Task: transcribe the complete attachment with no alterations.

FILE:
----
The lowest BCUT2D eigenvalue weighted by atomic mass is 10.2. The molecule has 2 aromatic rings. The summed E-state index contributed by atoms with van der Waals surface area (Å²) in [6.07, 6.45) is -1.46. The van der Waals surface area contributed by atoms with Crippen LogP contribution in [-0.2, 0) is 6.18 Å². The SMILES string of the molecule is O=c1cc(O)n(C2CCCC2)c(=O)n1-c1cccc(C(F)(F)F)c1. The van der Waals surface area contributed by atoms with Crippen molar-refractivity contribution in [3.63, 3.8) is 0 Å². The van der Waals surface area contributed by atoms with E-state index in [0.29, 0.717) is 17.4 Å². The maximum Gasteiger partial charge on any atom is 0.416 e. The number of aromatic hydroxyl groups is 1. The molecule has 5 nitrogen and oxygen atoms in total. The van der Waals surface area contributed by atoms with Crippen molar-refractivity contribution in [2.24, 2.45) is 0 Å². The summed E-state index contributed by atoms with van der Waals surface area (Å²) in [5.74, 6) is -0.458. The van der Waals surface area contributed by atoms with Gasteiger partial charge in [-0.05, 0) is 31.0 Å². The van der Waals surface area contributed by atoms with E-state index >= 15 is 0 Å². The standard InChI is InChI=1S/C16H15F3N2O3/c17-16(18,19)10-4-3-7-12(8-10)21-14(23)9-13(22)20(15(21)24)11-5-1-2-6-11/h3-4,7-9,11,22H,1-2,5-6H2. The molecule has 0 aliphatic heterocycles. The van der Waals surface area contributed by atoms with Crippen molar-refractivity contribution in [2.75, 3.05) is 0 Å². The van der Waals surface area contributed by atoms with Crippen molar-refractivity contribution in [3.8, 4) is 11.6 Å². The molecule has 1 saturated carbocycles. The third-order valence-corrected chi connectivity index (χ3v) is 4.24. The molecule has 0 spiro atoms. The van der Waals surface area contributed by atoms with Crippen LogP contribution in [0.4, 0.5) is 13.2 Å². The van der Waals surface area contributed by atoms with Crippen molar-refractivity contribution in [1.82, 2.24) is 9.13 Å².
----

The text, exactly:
The lowest BCUT2D eigenvalue weighted by atomic mass is 10.2. The molecule has 2 aromatic rings. The summed E-state index contributed by atoms with van der Waals surface area (Å²) in [6.07, 6.45) is -1.46. The van der Waals surface area contributed by atoms with Crippen LogP contribution in [-0.2, 0) is 6.18 Å². The SMILES string of the molecule is O=c1cc(O)n(C2CCCC2)c(=O)n1-c1cccc(C(F)(F)F)c1. The van der Waals surface area contributed by atoms with Crippen molar-refractivity contribution in [3.63, 3.8) is 0 Å². The van der Waals surface area contributed by atoms with E-state index in [0.29, 0.717) is 17.4 Å². The maximum Gasteiger partial charge on any atom is 0.416 e. The number of aromatic hydroxyl groups is 1. The molecule has 5 nitrogen and oxygen atoms in total. The van der Waals surface area contributed by atoms with Crippen molar-refractivity contribution in [2.24, 2.45) is 0 Å². The summed E-state index contributed by atoms with van der Waals surface area (Å²) in [5.74, 6) is -0.458. The van der Waals surface area contributed by atoms with Gasteiger partial charge in [-0.05, 0) is 31.0 Å². The van der Waals surface area contributed by atoms with E-state index >= 15 is 0 Å². The standard InChI is InChI=1S/C16H15F3N2O3/c17-16(18,19)10-4-3-7-12(8-10)21-14(23)9-13(22)20(15(21)24)11-5-1-2-6-11/h3-4,7-9,11,22H,1-2,5-6H2. The molecule has 0 aliphatic heterocycles. The van der Waals surface area contributed by atoms with Crippen molar-refractivity contribution in [2.75, 3.05) is 0 Å². The van der Waals surface area contributed by atoms with Crippen molar-refractivity contribution in [3.8, 4) is 11.6 Å². The molecule has 1 saturated carbocycles. The third-order valence-corrected chi connectivity index (χ3v) is 4.24. The molecule has 0 spiro atoms. The van der Waals surface area contributed by atoms with Crippen LogP contribution in [0.4, 0.5) is 13.2 Å². The van der Waals surface area contributed by atoms with Crippen molar-refractivity contribution in [1.82, 2.24) is 9.13 Å².